The power of it all is undeniable. When the politics get personal, the matter is as clear as wedding-gift Lalique.

Before going further, I must say that while the function was big and fat, with nearly 400 people, I questioned whether it was really all that gay.

After all, this was a wedding where two brides made a pair — a lesbian pair. And that’s fine by me. As a straight male, I have definite lesbian tendencies. That is, I really like women, too.

At the wedding, author and former Ms. magazine Executive Editor Helen Zia helped make the distinction for me and schooled me on the lingo.

She said that I could use the term gay for a general description, but that lesbian was more appropriate, because it is more specific for my cousin.

Queer would be the inclusive term,” Zia told me. “Or you could say GLBT, for “gay lesbian bisexual transgender.'”

So be it. The whole affair was really my family’s big, fat queer wedding.

But the pressing questions straight people tend to ask are these: Are these really weddings? Are the participants really married?

No question in my mind. It was a celebration of love and diversity.

Some conservative religious folk keep bringing up children and procreation as the reason there’s a state interest to define marriage as between man and woman. But since that wedding, my cousin has raised a lovely daughter, in a family filled with love.

The truth is there is no good reason to ban LGBT marriages. Period. The change–for equality–is coming.

Addendum: Just heard the audio on the exchange between Justice Kagan and attorney Cooper on 55-year-olds. It’s a good way to refute the procreation idea as the deal breaker on same-sex marriage. Adoption and artificial insemination already diminish the point about procreation,  but using straight 55-year-olds drives the point home. Kagan’s right, most 55-year-olds who want to get married have no interest in kids. Not a lot of kids coming out of those marriages? Probably. But she never met my friend’s 80-something uncle who sired a son. But maybe that’s a Filipino thing. Most of the time, Kagan’s right. Marriage for the AARP crowd isn’t about kids, but no Prop.8 advocate in his right mind would think to try to block those marriages.

Procreation and the preservation of  family are the main points for those who hang on to traditional definitions of marriage. But they’re weak arguments that simply don’t hold up.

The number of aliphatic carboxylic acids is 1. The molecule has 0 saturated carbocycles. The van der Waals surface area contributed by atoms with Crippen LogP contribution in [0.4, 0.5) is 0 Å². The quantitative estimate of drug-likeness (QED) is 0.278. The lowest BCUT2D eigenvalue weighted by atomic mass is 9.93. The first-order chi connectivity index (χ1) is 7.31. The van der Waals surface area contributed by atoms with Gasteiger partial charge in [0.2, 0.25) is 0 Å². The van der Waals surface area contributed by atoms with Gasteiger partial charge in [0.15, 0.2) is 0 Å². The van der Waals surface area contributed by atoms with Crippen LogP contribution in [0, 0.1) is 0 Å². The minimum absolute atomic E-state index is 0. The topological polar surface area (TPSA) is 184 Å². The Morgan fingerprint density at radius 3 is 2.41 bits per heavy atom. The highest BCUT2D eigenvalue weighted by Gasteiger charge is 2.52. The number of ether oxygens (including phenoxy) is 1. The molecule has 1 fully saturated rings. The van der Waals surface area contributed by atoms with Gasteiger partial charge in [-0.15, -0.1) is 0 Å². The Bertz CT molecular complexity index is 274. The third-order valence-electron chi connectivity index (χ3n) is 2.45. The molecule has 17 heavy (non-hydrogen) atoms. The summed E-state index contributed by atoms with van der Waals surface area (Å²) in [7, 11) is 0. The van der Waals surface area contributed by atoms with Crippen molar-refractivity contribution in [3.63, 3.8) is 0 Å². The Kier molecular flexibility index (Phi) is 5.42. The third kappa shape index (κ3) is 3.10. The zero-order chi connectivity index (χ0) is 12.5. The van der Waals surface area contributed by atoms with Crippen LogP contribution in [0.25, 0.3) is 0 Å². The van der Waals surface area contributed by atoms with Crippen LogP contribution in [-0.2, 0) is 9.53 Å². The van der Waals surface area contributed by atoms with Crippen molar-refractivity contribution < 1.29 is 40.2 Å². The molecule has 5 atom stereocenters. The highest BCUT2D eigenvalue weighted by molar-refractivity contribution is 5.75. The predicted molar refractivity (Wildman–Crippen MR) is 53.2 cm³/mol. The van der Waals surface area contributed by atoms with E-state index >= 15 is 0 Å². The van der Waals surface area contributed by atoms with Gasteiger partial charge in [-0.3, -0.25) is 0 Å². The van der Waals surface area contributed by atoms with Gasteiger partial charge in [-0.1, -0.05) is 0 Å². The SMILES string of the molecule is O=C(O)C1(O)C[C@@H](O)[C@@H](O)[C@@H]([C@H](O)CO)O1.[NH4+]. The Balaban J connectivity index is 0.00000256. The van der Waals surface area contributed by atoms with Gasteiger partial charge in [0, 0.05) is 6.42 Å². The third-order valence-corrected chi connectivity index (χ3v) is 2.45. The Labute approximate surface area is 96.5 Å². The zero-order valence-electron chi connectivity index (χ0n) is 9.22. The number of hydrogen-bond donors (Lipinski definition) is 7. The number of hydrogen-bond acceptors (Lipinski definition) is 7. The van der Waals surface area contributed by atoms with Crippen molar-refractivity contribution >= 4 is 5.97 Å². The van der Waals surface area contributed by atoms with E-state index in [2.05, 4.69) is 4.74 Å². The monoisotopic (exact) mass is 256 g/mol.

Is Supreme Court nominee Elena Kagan an Uncle Tomboy? Feeding frenzy on the sexual identity of the solicitor general: Let’s work it out before it turns into unabashed bigotry

Ever been to the Liberace Museum?

Do you TIVO  the Ellen Show during the workday so you can watch late at night?

Got Melissa Etheridge on your CD rack? 

People are beating around the bush, shall we say, when it comes to the sexuality of Supreme Court nominee Elena Kagan.

Like it matters, right?

“None of our business “should be the official ‘“knee jerk response.”  

What about her hiring of minorities at Harvard? Why did the late great Supreme Court Justice Thurgood Marshall call her a “knucklehead” when the young clerk argued chimed in against  a school busing case?  Slightly more relevant questions.

 But all the world seems stuck on the sexual red herring.

Then again, sex always makes for an exciting vetting process.  It was no charade for Clarence Thomas, whose hearings were sexually charged with references to the conservative jurist’s favorite porn star, Long Dong Silver, and the image of a pubic hair on a soda can.

None of it derailed Thomas.  

And neither should any of the sex talk about Kagan when all is said and done.

But, here we are as a country, working through a new low-point in our collective sexual maturity.

Hard to believe it really, considering  anyone who can afford cable can turn on Logo and see same-sex anything  24-7. You can even see queer themes on the major networks in prime-time.  Wasn’t always that way, so there’s some mark of progress.

But there are still some areas of society where your sexual proclivities are best left unsaid.

In D.C. policy wonks may talk a good game about gays and lesbians and when it comes to the public matters of civil rights, marriage and military service.

But every now and then, it’s just too tempting to gawk before taking the high road. 

That’s where we are with the Kagan sex talk. Anytime you can combine sex with fear in politics and you have a volatile mix ready-made for a nominee’s detractors.

Even in these oversexed times, too many are still uncomfortable when it comes to non-heterosexual  lifestyles.

 It’s as if being gay or lesbian were somehow unpatriotic. 

But this is where the sex talk gets interesting. The most ardent comments have come from out-gays, notably blogger Andrew Sullivan.

When I didn’t see the president introduce Kagan with the standard political husband and kids, the thought occurred to me that perhaps Kagan was a LWOB (lesbian without beard)   But what of it? I’ve stood side by side my entire career with blacks, Latinos, Asians, Native Americans and  gay, lesbian, transgender groups for diversity in journalism.

Why wouldn’t I welcome the thought of a lesbian justice?

What surprises me is that I’ve heard more criticism from liberal and left-oriented groups who want to make sexual identity an issue, saying that to not hear someone acknowledge it is “cowardly.”

It’s no different when I as a “professional ethnicist” look at an issue and make it race relevant while others insist on a colorblind approach.

I know what I call those folks. In the context of sexual identity, would this make Kagan an  Uncle Tomboy?